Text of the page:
I am working on a basic 2D game from an overhead/fake isometric perspective. Arrow keys move the camera left/right/up/down. The trouble occurs when I tried to add rotation.

I want the player to be able to rotate the camera (or map?) around the camera's center. The sprite positions should move during the rotation, but the sprite graphics should not rotate. For example, the sprites will always point "up" even as their position rotates around the screen.

I thought this was would be easy. Just keep track of the X, Y, and rotation of the camera. However, I am having some issues. Here is a snippet of my code (Go with the Pixel 2d library):

if win.Pressed(pixelgl.Key1) {
    camRot += camRotSpeed * dt
if win.Pressed(pixelgl.KeyLeft) {
    camX += camSpeed * dt
// similar for other key presses...

// Draw objects
for i, entity := range entities {
    sin := math.Sin(camRot)
    cos := math.Cos(camRot)
    adjustedCamX := camX*cos - camY*sin
    adjustedCamY := camX*sin + camY*cos
    adjustedMatrix := matrices[i].Moved(pixel.V(camX, camY)).Moved(pixel.V(adjustedCamX, adjustedCamY))
    entity.Draw(win, adjustedMatrix)

There are two issues: (1) after rotating, using the arrow keys now moves the camera at an angle instead of up/down/left/right and (2) I do not know how to rotate around the screen's center rather than whatever the current orientation is (0,0 in the bottom left?).

Note: The Pixel library makes use of transformation matrices rather than pure coordinates. At first I thought this was good (I can just do a rotation on the entire screen!) but then the graphics rotate as well. As such, I just try to emulate using pure coordinates and ignore the matrix (see the line with adjustedMatrix, the matrices[i] is just that entities' X Y position).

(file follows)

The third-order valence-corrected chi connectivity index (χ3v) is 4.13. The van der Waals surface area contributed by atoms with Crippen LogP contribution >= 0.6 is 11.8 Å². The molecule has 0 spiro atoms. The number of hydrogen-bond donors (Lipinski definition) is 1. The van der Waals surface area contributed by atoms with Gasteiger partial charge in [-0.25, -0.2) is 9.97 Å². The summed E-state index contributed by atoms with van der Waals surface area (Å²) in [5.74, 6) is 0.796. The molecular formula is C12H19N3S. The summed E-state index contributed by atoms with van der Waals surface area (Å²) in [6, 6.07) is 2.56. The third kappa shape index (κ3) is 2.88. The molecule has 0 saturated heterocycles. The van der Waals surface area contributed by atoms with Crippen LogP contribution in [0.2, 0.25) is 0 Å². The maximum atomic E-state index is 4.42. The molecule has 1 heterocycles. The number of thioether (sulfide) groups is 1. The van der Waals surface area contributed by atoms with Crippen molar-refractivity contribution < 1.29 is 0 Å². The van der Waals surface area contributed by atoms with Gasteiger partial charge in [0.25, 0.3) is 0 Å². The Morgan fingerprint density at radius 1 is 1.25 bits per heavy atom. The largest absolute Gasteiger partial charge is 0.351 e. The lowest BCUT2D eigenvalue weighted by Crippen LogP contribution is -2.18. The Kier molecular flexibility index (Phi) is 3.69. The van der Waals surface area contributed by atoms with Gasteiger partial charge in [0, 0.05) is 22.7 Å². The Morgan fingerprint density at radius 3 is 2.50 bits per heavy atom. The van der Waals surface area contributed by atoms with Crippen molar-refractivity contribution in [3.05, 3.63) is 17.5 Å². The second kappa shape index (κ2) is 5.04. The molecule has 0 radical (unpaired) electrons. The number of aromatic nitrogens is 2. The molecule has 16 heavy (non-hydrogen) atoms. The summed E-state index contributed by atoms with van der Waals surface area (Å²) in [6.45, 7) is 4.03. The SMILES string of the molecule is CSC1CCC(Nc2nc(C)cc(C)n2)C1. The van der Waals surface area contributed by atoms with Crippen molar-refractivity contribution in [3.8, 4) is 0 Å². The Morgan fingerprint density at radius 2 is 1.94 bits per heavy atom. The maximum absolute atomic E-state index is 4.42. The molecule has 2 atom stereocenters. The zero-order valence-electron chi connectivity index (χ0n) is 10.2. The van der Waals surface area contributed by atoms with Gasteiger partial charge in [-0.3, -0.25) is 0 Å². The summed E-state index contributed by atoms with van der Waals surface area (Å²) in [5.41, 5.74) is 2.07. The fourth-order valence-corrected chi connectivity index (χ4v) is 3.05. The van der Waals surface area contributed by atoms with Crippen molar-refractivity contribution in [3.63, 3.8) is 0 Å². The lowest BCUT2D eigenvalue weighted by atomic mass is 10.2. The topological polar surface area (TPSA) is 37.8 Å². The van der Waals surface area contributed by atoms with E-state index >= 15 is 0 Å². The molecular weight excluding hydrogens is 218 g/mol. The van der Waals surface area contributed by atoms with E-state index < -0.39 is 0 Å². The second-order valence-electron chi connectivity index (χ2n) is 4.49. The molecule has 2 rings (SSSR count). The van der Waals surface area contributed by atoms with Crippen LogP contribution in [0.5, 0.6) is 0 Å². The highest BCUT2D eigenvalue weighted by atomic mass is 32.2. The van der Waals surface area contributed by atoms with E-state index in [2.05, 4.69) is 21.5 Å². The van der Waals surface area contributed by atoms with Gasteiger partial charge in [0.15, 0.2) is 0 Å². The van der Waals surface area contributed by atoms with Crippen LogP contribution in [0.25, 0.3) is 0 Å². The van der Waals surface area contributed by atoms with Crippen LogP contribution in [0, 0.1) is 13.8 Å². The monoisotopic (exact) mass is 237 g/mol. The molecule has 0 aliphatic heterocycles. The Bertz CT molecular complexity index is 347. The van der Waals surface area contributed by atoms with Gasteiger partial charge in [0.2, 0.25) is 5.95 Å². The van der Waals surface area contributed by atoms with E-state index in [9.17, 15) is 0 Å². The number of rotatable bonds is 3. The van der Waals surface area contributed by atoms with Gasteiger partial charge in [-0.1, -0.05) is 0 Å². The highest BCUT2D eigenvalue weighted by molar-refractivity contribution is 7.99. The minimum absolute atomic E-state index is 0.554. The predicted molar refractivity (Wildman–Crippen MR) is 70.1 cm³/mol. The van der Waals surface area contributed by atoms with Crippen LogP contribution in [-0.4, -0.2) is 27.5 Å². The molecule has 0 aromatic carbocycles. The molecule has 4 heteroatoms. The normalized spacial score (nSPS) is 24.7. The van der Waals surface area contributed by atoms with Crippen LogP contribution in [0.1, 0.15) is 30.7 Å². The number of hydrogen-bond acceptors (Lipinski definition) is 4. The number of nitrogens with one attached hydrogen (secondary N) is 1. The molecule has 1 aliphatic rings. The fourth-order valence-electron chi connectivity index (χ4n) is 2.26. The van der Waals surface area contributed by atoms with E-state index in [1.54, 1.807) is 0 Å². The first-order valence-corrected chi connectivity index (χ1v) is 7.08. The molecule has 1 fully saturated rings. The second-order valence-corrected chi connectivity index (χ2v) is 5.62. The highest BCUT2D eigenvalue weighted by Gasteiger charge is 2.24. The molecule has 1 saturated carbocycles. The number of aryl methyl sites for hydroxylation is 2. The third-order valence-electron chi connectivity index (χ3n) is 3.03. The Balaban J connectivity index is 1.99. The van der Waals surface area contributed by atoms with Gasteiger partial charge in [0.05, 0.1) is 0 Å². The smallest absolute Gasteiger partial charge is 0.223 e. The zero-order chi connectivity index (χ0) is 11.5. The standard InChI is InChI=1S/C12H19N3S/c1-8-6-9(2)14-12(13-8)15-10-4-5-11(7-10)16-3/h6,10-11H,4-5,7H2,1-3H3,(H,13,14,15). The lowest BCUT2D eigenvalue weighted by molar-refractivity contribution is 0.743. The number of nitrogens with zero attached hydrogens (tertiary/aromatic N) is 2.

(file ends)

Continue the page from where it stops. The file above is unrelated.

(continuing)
An example of what I am trying to achieve can be seen in the first few seconds of this video


Now that you've disconnected the Modelview/Projection coordinates from the World coordinates, you have to put the camera rotation back when you move the character (to have them move relative to the camera instead of the world).

This is accomplished by extending your movement from:

if win.Pressed(pixelgl.KeyLeft) { camX += camSpeed * dt } to
if win.Pressed(pixelgl.KeyLeft) { camX += camSpeed * dt * cos(camRot) camY += camSpeed * dt * sin(camRot) }

The up/down will swap which cos/sin is used for x/y.


Your Answer

By clicking “Post Your Answer”, you agree to our terms of service, privacy policy and cookie policy

Not the answer you're looking for? Browse other questions tagged or ask your own question.